Pub Philosophy

Technological Possibilities and the Promise of Utopia Part 4

6:00 - 8:30pm, Monday 24 June

Event is free, but bookings are essential.

Tickets will be available Monday June 10th around 5pm. A link will be posted here in this event page and on our website.

Perth Philosophy Circle presents:
Public Philosophy: Technological Possibilities and the Promise of Utopia
A 6 part, monthly, public lecture series.

PART 4: “Technological Ways of Seeing”

In this lecture, I will draw on the work of Martin Heidegger to provide a critical account of the way our understanding of the world is shaped by modern technology. Specifically, I claim that our everyday lives have become increasingly framed by a very particular, and, therefore limited form of technological reasoning that I call ‘instrumental reason’. In doing so, my broader aim is to illustrate the intimate relation between modern science and technology, which both rest on this particular form of reasoning. The danger of instrumental reasoning, I argue, is that the world around us is reduced to the level of ‘raw material’ that we can achieve complete mastery over. The consequence is that the world becomes emptied of all mystery, all vagueness, all that we might call ‘spiritual’ or, perhaps, more accurately empty of all that is human. In other words, the danger of technological reasoning is that it works to seduce us into the belief that we can master the world around us, when, in fact, it is technology that masters us. My conclusion is that the technological framing of the world is one interpretation among others, and by no means the final or ultimate interpretation of our current situation. Rather, we must challenge ourselves to new ways of thinking in order to avoid losing our humanity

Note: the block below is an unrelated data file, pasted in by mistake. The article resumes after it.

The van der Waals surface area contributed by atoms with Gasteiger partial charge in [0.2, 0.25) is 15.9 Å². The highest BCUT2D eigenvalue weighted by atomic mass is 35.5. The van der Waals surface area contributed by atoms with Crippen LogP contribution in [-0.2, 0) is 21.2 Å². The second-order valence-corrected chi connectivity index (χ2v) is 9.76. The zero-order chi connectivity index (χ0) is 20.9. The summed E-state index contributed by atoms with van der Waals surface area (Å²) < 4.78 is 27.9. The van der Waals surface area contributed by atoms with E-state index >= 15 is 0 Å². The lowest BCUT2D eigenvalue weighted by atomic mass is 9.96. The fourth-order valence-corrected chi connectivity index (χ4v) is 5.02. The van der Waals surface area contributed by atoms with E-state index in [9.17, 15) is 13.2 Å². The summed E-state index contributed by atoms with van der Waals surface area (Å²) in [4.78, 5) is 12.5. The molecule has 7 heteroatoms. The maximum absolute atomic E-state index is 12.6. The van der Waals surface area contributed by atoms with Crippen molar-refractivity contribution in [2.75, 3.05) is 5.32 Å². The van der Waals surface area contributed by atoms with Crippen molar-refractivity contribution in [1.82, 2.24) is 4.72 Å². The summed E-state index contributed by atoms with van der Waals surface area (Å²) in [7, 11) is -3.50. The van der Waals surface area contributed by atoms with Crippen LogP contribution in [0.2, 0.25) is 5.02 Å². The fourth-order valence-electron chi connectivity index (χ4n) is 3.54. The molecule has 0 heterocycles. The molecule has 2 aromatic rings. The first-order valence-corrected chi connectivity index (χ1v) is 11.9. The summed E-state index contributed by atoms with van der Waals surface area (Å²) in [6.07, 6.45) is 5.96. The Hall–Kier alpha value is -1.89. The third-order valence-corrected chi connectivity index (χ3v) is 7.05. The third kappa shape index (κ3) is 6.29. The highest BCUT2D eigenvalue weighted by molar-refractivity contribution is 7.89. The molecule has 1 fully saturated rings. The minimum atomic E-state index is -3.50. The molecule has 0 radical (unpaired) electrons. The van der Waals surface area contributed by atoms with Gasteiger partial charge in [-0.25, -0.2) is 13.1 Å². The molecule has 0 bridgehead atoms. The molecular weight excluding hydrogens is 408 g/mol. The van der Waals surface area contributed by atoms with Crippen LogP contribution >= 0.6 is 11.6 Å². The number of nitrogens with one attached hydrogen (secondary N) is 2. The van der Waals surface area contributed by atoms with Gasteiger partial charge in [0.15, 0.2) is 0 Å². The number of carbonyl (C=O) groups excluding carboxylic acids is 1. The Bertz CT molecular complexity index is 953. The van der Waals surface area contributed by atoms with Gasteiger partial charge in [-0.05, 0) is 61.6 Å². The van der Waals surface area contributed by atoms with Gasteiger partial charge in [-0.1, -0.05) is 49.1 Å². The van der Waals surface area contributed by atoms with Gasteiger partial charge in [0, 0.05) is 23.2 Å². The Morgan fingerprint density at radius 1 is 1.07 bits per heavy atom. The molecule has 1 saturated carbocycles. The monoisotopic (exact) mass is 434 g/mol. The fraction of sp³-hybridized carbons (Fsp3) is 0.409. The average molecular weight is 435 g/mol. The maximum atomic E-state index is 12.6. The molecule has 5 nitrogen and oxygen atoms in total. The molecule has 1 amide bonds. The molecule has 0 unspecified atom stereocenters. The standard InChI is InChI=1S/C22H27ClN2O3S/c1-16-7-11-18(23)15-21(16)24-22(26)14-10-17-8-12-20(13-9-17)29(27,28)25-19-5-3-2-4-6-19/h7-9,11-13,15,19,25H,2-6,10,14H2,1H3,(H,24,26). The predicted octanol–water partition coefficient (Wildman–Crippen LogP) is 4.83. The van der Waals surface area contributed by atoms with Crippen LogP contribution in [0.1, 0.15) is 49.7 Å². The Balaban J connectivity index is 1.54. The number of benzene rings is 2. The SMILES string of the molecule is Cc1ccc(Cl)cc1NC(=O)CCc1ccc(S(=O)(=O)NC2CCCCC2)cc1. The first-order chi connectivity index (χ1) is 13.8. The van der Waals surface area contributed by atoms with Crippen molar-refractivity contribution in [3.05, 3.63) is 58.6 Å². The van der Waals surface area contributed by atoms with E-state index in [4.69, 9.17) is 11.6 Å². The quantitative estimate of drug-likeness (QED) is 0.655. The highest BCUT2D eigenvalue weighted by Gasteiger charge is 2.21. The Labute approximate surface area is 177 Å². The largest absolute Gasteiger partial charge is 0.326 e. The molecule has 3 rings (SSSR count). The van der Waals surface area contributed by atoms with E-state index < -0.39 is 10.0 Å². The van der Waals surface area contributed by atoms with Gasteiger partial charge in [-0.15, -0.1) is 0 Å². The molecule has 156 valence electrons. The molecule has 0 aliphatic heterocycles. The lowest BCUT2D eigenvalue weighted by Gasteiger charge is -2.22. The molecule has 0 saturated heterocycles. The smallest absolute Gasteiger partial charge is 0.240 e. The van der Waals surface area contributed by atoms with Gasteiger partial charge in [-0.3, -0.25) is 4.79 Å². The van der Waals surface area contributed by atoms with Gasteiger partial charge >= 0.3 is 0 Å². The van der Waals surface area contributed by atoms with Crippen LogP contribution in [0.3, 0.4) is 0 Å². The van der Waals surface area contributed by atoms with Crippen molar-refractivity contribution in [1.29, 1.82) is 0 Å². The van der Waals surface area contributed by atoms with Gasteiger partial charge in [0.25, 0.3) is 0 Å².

Presented by Christopher Edwards, PhD Candidate

We live in a world of rapid technological development. New technological instruments have changed our everyday lives in countless ways, while technological thinking has transformed the world in which we live. Advancements in technology allow us to save time and offer us many conveniences, but they have also contributed to some of our most pressing current social issues, such as global warming, mass surveillance and big data. What is the meaning of technology though? Is technology simply instrumental? What does it mean to think technologically and how does this way of thinking play out in our social and political spheres?

Being confronted with large social and political issues today, we often see technology as a saving grace, but can it offer solutions to the problems we face? In this series of lectures, we hope to raise questions about what technology is, and how it shapes our visions of the future. Will technology allow us to realise a better future or, as some have suggested, is it leading us into a “new dark age”?

In this series of lectures, we hope to open up a space of dialogue in order to engage with the way technology is shaping our modern world. Throughout we will discuss the possibility of seeing our shared future differently. Each lecture will last roughly 45 minutes to 1 hour and will be followed by questions and conversation.

We invite you to join us for a night of ideas, discussion and drinks as we ask what it means to be human in the modern world.
No knowledge of philosophy is required; everyone is welcome to attend.
Free to attend. All refreshments and food are available for purchase from The Moon Café.

For more info including lecture slides and suggested readings: https://perthphilosophycircle.com/